In the two months while our new First Aid Post was being built in Waterloo, Sierra Leone, the news of the imminent opening of the clinic quickly spread throughout the area: this, too, is a sign of just how much it’s needed.
The confirmation came on Monday, just a few minutes after we’d opened the doors, when we four people injured in a road accident were brought to the First Aid Post. All of them were quickly stabilised; three needed further treatment, so we transferred them in our ambulance to the Surgical Centre in Goderich.
The new First Aid Post is located near a refugee camp that’s become a permanent fixture close to the capital. Thanks to the Community Health Officers, nurses, auxiliary staff, drivers, and an international doctor and nurse, treatment is guaranteed 24/7.
“Waterloo” is a name that immediately brings to mind a great battle of the past. For us though, Waterloo is in Sierra Leone and it’s a place of care, providing real support for the country’s fragile health system.
“Seeing the roses blooming in winter is an amazing sight; here in Lashkar-gah, our hospital for war victims has a beautiful inner garden that’s always well looked after by our gardeners. And the part of the garden that lies behind the hospital has a little play area for children.
There are slides, swings and roundabouts – all kept in good condition and freshly painted red and white. They look so inviting… And here at the hospital, there’s certainly no lack of children: a third of our patients are women and children. They’re the so-called “collateral damage” of this endless war. They’re here at our hospital because they’ve suffered war wounds, caused by bullets, shrapnel or landmines.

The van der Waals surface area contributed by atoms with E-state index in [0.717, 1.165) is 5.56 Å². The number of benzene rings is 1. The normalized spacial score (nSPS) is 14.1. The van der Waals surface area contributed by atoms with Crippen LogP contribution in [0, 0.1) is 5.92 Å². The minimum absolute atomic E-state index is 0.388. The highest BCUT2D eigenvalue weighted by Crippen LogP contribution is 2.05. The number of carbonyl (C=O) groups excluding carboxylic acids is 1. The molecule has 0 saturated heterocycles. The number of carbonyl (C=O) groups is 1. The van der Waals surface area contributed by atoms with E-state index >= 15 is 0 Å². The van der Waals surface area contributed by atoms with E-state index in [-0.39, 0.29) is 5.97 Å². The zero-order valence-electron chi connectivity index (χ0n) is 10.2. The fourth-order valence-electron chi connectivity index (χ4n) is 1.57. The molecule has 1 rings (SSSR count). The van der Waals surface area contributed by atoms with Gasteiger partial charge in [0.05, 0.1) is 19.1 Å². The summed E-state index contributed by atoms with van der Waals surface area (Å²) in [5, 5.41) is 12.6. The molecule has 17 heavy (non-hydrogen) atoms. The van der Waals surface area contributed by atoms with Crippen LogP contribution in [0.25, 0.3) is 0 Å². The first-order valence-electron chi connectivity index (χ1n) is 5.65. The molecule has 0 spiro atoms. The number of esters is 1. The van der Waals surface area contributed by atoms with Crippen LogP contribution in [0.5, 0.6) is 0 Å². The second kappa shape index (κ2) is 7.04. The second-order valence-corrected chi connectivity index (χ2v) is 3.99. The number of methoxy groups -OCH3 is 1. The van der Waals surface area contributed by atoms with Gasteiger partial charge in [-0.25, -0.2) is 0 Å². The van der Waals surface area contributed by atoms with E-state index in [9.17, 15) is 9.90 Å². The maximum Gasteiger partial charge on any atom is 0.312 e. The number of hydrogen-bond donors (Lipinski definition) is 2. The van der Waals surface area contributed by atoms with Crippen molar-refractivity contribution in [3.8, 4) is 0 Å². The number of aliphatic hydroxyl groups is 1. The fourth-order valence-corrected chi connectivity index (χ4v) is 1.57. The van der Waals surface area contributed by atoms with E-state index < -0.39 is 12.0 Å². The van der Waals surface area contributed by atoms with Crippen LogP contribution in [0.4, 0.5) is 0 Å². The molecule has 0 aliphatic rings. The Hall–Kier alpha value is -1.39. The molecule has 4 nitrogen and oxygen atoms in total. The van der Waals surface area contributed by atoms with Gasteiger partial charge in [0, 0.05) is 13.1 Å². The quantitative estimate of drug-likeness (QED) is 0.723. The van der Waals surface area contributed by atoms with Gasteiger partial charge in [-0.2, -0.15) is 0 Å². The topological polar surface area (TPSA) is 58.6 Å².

And do you want to know what a landmine does to a child? I don’t want to describe the kinematics of these injuries, or the harm produced by bullets blasting into such tender skin, or the terrible mutilations caused by these explosive devices. I just want to say this: for the children I see in the hospital, those landmines, bullets and pieces of shrapnel have taken away the legs for climbing the steps of the slide; they’ve amputated the arms for holding onto the swing; they’ve blinded the eyes for seeing the roses and the red and white of the roundabouts; they’ve disfigured the faces behind the candid, open smiles of children playing. That’s what I’ve learnt about bullets, shrapnel and landmines. And it’s something you won’t find in the books.”
— Alberto, EMERGENCY NGO anaesthetist in Afghanistan
Listen to one of our volunteers, Diana C. Silverman, Ph.D., talk about her new book, Stellare: Learning Italian with Cultural Stars. All proceeds from the book are donated to EMERGENCY to support our work.
During his long stay in our hospital for War Victims in Libya, Ramadan – who speaks English – became a go-between for us and our patients. And as soon as his condition improved, he was helping the children to eat, helping the other patients to get out of bed, and always had a kind word and gesture for everyone. So we asked him to become our colleague. Every afternoon, during the hours of training held by the international staff, he’s now an interested and attentive member of the group. When we asked him if we could tell you his story, he answered “Of course, but I’ll write it.” You can read his story below. He called it “Story of my life.” And we thought it was a truly great story to share.
“My name is Ramadan Mousa Kaber Kony. I was born in the city of Alkofra in 1993, in a shanty town built by Gheddafi. During the fighting in my village, I was wounded by a bullet that entered via my left shoulder and passed close to my heart before emerging from my back.
There are no good medical services in my area, so during a moment of cease-fire I managed, along with other injured people, to reach the hospital in Gernada that’s run by EMERGENCY. Here we all got the right treatment and we stayed in hospital until we were well enough to be discharged.
When I was ready to leave the hospital, Marina (EMERGENCY’s Medical coordinator here in Libya) asked me whether I’d be interested in working with them, here at the hospital. I said “yes” because I feel I belong to this place, where I was once a patient and now I’m a member of the staff. I’m happy for myself, although I’m very sorry for my family and all the people in my village who have to go on living in a hard, dangerous situation.
Finally, I’d like to thank all the EMERGENCY staff: I hope I can be of good use in this hospital.
Thank you so much,